From: BFE, WA
ORIGINAL: Todd M
ORIGINAL: Todd M
ORIGINAL: Karl Juhnke
The Cowboys are going to have Drew Pearson make one their draft pick announcements.
They should have Nate Wright walk up to the podium, then Pearson come out and push him out of the way and announce the pick.
No, Wright would come and jokingly try and stop Pearson from simply making it to the podium but he'd fall down again untouched.
Nope, it was one of the most blatant pushups of all-time considering the stakes.
Pearson has already admitted he pushed off.
Why do we have to keep doing this?
I know the play is in question (because of fan bias) but Pearson NEVER admitted pushing off. THAT is not up for debate.
Some day with the help of video analysis I will also prove that there was no push off. Can't wait for the day.
Former Cowboys receiver Drew Pearson, appearing earlier this week on PFT Live, spoke at length regarding the original Hail Mary play that resulted in Dallas beating the Vikings in the playoffs at Metropolitan Stadium 41 Decembers ago.
Posted by Mike Florio on December 2, 2016, 1:52 PM EDT
“[Quarterback Roger Staubach] wanted [receiver] Golden Richards to run a post pattern on the left side to hold [safety] Paul Krause to that side of the field,” Pearson said. “You know, the NFL’s all time interception leader. So Roger was going to pump [to] Golden then come back to me down the right side of the field, and by the time he pumped Golden and came back to me the ball was underthrown because I was way down field at that time. I saw it, came back and used my outside arm to get inside leverage on [cornerback] Nate Wright. In doing that there was contact but there was no deliberate push and I was able to catch the ball on the five yard line and back it into the end zone for the touchdown.”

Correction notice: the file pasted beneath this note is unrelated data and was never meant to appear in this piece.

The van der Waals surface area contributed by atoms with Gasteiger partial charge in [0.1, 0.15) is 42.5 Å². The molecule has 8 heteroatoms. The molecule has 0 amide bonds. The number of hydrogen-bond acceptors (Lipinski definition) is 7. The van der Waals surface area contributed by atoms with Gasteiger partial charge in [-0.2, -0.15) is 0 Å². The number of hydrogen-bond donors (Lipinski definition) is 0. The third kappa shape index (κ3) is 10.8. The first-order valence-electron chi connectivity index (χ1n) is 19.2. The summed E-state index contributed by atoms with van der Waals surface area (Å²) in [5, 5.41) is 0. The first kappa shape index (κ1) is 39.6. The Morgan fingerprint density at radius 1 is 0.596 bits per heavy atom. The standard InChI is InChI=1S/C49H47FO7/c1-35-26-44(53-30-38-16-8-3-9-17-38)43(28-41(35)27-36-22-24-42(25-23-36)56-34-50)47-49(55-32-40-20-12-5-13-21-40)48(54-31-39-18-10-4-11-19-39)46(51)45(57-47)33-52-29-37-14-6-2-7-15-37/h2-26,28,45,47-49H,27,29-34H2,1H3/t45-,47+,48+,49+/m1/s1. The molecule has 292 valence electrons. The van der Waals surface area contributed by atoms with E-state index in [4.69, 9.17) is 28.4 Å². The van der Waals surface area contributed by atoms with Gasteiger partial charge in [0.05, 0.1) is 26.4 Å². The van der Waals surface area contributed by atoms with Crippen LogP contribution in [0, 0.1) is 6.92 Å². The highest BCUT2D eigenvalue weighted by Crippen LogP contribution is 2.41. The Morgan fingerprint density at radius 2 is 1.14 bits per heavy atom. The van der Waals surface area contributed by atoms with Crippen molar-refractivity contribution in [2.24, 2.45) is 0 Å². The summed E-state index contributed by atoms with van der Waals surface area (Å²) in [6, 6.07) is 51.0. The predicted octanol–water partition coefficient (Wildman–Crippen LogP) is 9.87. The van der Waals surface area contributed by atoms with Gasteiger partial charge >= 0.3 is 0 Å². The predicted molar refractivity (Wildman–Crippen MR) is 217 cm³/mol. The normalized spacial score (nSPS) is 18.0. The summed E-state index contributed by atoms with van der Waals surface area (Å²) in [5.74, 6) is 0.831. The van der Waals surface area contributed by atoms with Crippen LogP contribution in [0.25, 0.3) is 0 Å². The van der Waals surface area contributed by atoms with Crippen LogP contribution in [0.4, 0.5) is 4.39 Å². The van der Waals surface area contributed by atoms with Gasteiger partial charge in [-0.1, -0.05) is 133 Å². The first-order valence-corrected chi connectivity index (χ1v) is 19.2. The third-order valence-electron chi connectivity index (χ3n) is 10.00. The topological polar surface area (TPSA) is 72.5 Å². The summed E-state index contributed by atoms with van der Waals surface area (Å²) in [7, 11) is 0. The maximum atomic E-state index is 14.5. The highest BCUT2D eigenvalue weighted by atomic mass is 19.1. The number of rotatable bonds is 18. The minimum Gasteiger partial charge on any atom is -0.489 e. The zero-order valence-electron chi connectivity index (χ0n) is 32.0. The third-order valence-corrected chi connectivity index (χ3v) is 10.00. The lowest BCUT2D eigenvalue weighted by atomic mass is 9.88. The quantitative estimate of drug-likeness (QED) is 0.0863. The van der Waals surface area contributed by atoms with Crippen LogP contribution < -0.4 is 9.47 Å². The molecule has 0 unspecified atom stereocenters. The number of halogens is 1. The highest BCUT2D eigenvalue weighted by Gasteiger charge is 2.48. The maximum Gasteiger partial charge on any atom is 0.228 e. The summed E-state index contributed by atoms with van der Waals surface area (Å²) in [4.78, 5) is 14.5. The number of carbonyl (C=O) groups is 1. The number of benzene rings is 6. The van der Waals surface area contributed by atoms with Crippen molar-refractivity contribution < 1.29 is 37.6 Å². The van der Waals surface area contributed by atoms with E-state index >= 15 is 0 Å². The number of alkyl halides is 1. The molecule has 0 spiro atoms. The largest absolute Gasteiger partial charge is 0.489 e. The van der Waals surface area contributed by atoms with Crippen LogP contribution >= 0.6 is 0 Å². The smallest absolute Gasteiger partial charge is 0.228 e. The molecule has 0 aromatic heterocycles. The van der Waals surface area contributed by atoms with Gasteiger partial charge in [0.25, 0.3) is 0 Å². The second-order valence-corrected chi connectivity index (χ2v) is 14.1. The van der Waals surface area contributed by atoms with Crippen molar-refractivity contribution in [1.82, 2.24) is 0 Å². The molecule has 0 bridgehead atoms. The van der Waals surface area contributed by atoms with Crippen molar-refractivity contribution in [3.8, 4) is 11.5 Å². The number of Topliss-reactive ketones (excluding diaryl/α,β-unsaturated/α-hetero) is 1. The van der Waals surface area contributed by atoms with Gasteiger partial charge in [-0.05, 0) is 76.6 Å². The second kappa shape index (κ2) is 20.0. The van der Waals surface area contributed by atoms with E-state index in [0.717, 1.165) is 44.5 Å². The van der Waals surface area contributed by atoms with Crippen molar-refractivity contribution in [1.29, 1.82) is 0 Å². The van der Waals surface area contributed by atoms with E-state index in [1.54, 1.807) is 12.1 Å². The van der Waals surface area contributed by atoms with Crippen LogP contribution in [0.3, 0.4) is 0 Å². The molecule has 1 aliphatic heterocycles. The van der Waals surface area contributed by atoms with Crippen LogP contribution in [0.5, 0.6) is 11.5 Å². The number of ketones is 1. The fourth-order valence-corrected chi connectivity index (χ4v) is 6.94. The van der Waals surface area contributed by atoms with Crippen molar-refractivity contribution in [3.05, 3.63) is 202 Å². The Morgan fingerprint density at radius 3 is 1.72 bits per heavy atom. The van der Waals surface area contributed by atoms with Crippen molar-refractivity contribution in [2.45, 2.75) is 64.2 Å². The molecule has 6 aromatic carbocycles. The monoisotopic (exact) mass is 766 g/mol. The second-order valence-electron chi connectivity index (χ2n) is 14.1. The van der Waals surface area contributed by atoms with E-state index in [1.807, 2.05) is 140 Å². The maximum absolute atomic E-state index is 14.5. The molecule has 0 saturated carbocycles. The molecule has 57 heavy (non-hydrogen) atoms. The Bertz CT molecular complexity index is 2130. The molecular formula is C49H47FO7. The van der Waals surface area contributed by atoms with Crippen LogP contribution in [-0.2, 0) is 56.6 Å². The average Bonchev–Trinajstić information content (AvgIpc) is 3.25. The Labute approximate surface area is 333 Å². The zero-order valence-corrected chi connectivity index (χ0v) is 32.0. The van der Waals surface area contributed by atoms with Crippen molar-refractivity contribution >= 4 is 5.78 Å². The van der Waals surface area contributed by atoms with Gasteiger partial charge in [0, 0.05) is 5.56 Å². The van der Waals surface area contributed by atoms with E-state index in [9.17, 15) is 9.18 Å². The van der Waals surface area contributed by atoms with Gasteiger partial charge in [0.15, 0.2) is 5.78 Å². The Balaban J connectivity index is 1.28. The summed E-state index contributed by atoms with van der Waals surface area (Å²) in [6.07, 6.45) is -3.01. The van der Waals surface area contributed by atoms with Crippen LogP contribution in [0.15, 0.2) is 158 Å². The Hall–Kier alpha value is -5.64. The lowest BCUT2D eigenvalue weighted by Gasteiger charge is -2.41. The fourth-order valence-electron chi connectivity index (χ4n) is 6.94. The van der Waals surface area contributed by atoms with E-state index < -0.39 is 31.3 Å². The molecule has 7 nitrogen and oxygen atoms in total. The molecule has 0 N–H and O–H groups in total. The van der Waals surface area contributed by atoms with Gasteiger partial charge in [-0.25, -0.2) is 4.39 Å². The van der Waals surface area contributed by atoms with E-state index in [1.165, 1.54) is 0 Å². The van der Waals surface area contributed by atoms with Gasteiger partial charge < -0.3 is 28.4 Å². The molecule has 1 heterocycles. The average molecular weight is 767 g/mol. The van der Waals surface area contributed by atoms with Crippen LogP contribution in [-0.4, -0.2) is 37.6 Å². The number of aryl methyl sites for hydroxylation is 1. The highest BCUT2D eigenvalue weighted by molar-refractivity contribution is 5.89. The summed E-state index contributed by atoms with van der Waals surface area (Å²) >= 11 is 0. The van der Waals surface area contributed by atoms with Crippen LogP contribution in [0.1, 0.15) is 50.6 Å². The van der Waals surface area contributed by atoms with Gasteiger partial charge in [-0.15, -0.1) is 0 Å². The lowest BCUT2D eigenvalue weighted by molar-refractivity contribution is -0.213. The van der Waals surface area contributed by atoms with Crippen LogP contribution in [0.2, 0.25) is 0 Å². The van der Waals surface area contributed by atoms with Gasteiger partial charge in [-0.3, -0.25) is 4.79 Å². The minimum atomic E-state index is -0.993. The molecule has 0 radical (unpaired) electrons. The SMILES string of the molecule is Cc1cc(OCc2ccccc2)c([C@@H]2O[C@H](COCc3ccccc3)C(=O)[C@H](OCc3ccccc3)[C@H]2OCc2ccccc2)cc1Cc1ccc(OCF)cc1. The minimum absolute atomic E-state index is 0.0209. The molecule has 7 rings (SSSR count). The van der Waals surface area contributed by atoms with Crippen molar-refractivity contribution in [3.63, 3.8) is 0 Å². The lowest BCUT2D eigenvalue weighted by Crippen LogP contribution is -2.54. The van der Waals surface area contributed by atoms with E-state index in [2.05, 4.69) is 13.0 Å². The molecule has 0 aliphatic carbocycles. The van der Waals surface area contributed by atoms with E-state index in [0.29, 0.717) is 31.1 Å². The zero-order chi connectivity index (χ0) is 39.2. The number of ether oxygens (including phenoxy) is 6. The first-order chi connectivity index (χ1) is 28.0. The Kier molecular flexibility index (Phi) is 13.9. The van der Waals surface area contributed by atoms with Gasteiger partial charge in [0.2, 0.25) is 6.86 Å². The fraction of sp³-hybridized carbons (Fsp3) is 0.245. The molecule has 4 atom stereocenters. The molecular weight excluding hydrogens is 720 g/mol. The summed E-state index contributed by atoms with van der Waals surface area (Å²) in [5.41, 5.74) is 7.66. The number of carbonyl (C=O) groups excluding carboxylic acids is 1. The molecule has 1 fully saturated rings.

So was there an inadvertent push, Drew?
“I like the way you put that,” Pearson said with a laugh. “What I’m saying is there’s contact, OK? We’re actually playing football out there; it wasn’t tennis or golf. So in doing that and making that move, there was contact on the play. But there was no deliberate push whatsoever.”
The controversial play, which ended Minnesota’s run of two straight Super Bowls and brought a swift and dramatic conclusion to a season in which the Vikings had started 10-0, has stirred passions among Vikings fans for years. An equivocal admission, sort of, that Pearson pushed Wright won’t make it any better.
The only consolation, albeit slim, for Vikings fans comes from the fact that Pearson fired the ball into the air and never saw it again. When did Pearson regret hurling the football out of the field of play?
“As soon as it left my hands,” Pearson said. “I was actually throwing it over the scoreboard and into the parking lot. The only reason I did that is because the night before the game I had this vision that if I was going to catch the winning touchdown in the game [and] I was going to throw the football into the stands. Which was kind of taboo back in the day back then because you got fined $150 and nobody wanted to pay that type of fine because we weren’t making that type of money back then. As it left my hands I realized it wasn’t going into the stands and into the parking lot and after all these years I’ve signed programs, ticket stubs, I’ve met all kinds of people that were at that game that day but no one has come up to me and said, ‘Hey I found the ball.’ Or, ‘I caught the ball.’ Or, ‘Here’s the ball that you caught the Hail Mary with.’ So it’s out there in oblivion.”